The backbone of a cooperative is without a doubt its infrastructure. Poles, lines and equipment provide support and structure to the communities we serve. But, like a body, the pieces working together inside of the cooperative are just as important. Pioneer Electric believes in more than just powering homes and businesses; we believe in powering our members on a deeper level through initiatives that give back to the communities we live, work and play in. Which is why we created Pioneer Electric’s Helping Us Give to Society (H.U.G.S.). In early January, Pioneer Electric presented two organizations with over $12,000 in grant funding.
American Legion Post 79 — $2,900
Members of Pioneer Electric’s H.U.G.S. team met with representatives of the American Legion Post 79 on Jan. 4 in Ulysses to present the legion with a $2,900 grant. Funds from the grant will be used to replace grass at the Veterans Memorial with a rockscape.
“Replacing the grass at the memorial will save the legion approximately $1,450 per year,” said Kyle Stringham, a member of the legion. “We’ll be able to use the money saved to make resources available to veterans in Grant County.”
The legion also hopes to replace a cedar fence along the memorial’s east side.
“We’re proud to partner with the legion and community of Ulysses on this project for a number of reasons,” Anita Wendt, Pioneer Electric vice president of Energy Services, said. “Not only will this help the legion make more of an impact for the veterans in the area but also bring great improvements to such an honorable monument.”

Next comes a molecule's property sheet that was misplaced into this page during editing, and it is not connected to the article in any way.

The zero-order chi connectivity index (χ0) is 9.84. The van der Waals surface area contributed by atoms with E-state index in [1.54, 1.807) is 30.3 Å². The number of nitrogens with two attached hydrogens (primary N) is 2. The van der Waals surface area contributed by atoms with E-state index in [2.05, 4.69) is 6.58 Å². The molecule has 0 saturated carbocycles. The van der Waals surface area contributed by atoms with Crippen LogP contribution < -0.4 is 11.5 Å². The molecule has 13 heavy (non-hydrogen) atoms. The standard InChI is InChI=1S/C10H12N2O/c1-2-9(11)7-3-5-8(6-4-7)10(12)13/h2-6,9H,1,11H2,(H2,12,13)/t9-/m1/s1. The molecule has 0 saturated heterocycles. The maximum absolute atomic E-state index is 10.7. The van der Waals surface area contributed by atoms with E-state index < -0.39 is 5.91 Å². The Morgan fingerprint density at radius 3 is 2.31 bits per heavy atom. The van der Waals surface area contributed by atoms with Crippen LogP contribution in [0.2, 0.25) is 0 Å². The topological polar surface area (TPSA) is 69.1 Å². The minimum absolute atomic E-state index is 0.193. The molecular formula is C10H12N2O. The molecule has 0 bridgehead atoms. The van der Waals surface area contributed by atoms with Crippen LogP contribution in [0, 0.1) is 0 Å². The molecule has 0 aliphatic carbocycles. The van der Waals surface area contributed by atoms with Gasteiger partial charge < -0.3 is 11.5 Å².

Stanton County Health Coalition — $10,000
The Stanton County Health Coalition was also awarded $10,000 in grants on Jan. 10 courtesy of H.U.G.S. The grant will be used to complete work on the coalition’s walking path project.
“The overall well-being of Stanton County residents is the top priority of the Stanton County Health Coalition,” Jennifer Rios, coalition member, said. “The walking path will benefit every resident in the community.”
Rios stated that, in addition to the one-mile walking path, funds have also been raised to include a gazebo, picnic tables and benches along the path.
Over the years, the H.U.G.S. program has been able to provide grant funding to organizations willing to take steps in improving, expanding or beautifying their communities. While developed to be a resource for communities, the program does have stipulations, one being that organizations must be a 501(c)3, charitable, organization. In addition to non-profit status, an organizations project must fall within one or more of the following categories: human needs, education, culture and arts, civic or environment.
Wendt says there’s no project too big or too small for H.U.G.S.
“At the end of the day, it’s about helping our communities grow and become stronger,” Wendt said.
Organizations interested in applying for grant funding through Pioneer Electric’s H.U.G.S. program may review
the application and guidelines listed online at www.pioneerelectric.coop or contact Anita Wendt by calling 620-356-1211 or emailing email@example.com.